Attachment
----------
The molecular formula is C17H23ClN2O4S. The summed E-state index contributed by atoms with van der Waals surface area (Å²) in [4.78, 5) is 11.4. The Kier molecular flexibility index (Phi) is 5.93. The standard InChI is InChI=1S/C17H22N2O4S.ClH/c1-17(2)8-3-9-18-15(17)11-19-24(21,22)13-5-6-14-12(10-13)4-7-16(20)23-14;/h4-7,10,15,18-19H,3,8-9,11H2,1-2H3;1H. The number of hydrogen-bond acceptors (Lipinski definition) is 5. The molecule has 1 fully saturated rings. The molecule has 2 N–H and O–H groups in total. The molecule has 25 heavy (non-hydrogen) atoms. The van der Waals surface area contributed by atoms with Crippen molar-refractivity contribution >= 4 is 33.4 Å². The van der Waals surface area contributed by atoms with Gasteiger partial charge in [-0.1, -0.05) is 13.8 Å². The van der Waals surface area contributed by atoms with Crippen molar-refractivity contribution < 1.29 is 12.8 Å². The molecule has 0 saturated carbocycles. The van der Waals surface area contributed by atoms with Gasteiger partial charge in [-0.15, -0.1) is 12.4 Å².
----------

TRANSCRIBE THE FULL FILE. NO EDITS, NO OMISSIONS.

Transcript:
The molecular formula is C17H23ClN2O4S. The summed E-state index contributed by atoms with van der Waals surface area (Å²) in [4.78, 5) is 11.4. The Kier molecular flexibility index (Phi) is 5.93. The standard InChI is InChI=1S/C17H22N2O4S.ClH/c1-17(2)8-3-9-18-15(17)11-19-24(21,22)13-5-6-14-12(10-13)4-7-16(20)23-14;/h4-7,10,15,18-19H,3,8-9,11H2,1-2H3;1H. The number of hydrogen-bond acceptors (Lipinski definition) is 5. The molecule has 1 fully saturated rings. The molecule has 2 N–H and O–H groups in total. The molecule has 25 heavy (non-hydrogen) atoms. The van der Waals surface area contributed by atoms with Crippen molar-refractivity contribution >= 4 is 33.4 Å². The van der Waals surface area contributed by atoms with Gasteiger partial charge in [-0.1, -0.05) is 13.8 Å². The van der Waals surface area contributed by atoms with Crippen molar-refractivity contribution < 1.29 is 12.8 Å². The molecule has 0 saturated carbocycles. The van der Waals surface area contributed by atoms with Gasteiger partial charge in [-0.15, -0.1) is 12.4 Å².